Windows Collaboration Displays are one of the more interesting bits to come out of Microsoft’s Computex keynote today. The company hasn’t released a ton of information about the hardware platform. At first glance, they appear to be similar to Microsoft’s own Surface Hub digital whiteboard offering, but are actually “a non-compute peripheral extending the PC desktop experience to room scale,” according to the company. In other words, they function more along the lines of a large display, rather than a standalone unit.
The system is built around Microsoft 365 tools and is designed to work with the company’s software offerings like Office, Teams and Whiteboard. Sensors on the board utilize the company’s Azure IoT spatial intelligence capabilities. There’s a long blog post about that tech over here, but the system essentially uses room measurements to build adaptive models.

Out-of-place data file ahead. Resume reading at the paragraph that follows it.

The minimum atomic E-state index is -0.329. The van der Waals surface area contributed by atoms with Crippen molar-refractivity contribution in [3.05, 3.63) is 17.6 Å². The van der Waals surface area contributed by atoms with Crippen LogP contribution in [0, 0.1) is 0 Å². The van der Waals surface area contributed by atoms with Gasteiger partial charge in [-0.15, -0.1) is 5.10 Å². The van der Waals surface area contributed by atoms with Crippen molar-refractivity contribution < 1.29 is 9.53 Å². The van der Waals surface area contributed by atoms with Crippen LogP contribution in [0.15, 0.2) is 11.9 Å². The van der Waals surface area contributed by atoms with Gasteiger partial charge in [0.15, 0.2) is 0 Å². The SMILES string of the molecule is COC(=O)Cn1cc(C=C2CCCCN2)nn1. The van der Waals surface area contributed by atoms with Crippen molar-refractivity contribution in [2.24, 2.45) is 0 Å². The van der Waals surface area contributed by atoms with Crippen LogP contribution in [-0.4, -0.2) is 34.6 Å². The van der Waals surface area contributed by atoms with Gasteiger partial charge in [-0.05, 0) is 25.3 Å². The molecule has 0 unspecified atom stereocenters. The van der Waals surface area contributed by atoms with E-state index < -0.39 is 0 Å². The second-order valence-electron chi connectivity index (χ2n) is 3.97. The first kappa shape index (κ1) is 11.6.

“For example,” the company explains, “in an office environment spatial intelligence can enable better management of heating, cooling, and room-booking systems based on how the space is actually used.”
Microsoft has already signed up a couple of third-party hardware manufacturers to build Collaboration Displays, including Sharp (pictured above) and touchscreen display maker, Avocor. The systems will feature both touchscreen and pen inputs, stereo speakers, a camera and a far-field microphone system.
Those products will be available at some point later this year. No word on cost, but Microsoft is promising “low price points,” which likely means they’ll come in under the Surface Hub, which starts at $9,000.